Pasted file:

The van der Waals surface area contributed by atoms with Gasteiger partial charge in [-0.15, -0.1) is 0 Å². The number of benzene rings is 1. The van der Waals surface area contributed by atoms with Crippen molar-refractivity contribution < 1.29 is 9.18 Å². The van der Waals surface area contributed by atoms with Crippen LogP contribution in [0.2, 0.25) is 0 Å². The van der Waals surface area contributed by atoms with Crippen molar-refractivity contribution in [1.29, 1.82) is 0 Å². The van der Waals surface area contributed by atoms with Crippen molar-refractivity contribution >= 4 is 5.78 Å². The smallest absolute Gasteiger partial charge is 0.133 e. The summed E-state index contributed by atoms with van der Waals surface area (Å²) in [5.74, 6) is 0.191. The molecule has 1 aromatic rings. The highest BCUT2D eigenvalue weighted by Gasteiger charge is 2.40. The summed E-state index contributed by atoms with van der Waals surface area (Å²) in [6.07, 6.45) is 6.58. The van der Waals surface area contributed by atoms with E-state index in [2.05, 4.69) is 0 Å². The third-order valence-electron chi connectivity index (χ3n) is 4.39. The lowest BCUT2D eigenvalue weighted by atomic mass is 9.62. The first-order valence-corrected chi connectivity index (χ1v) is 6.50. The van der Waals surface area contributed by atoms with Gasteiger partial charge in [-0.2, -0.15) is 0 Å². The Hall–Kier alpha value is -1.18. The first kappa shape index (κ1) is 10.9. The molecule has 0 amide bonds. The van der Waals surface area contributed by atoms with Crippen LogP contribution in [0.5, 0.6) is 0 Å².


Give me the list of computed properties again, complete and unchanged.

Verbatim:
The van der Waals surface area contributed by atoms with Gasteiger partial charge in [-0.15, -0.1) is 0 Å². The number of benzene rings is 1. The van der Waals surface area contributed by atoms with Crippen molar-refractivity contribution < 1.29 is 9.18 Å². The van der Waals surface area contributed by atoms with Crippen LogP contribution in [0.2, 0.25) is 0 Å². The van der Waals surface area contributed by atoms with Crippen molar-refractivity contribution in [1.29, 1.82) is 0 Å². The van der Waals surface area contributed by atoms with Crippen molar-refractivity contribution >= 4 is 5.78 Å². The smallest absolute Gasteiger partial charge is 0.133 e. The summed E-state index contributed by atoms with van der Waals surface area (Å²) in [5.74, 6) is 0.191. The molecule has 1 aromatic rings. The highest BCUT2D eigenvalue weighted by Gasteiger charge is 2.40. The summed E-state index contributed by atoms with van der Waals surface area (Å²) in [6.07, 6.45) is 6.58. The van der Waals surface area contributed by atoms with E-state index in [2.05, 4.69) is 0 Å². The third-order valence-electron chi connectivity index (χ3n) is 4.39. The lowest BCUT2D eigenvalue weighted by atomic mass is 9.62. The first-order valence-corrected chi connectivity index (χ1v) is 6.50. The van der Waals surface area contributed by atoms with Gasteiger partial charge in [-0.2, -0.15) is 0 Å². The Hall–Kier alpha value is -1.18. The first kappa shape index (κ1) is 10.9. The molecule has 0 amide bonds. The van der Waals surface area contributed by atoms with Crippen LogP contribution in [0.5, 0.6) is 0 Å².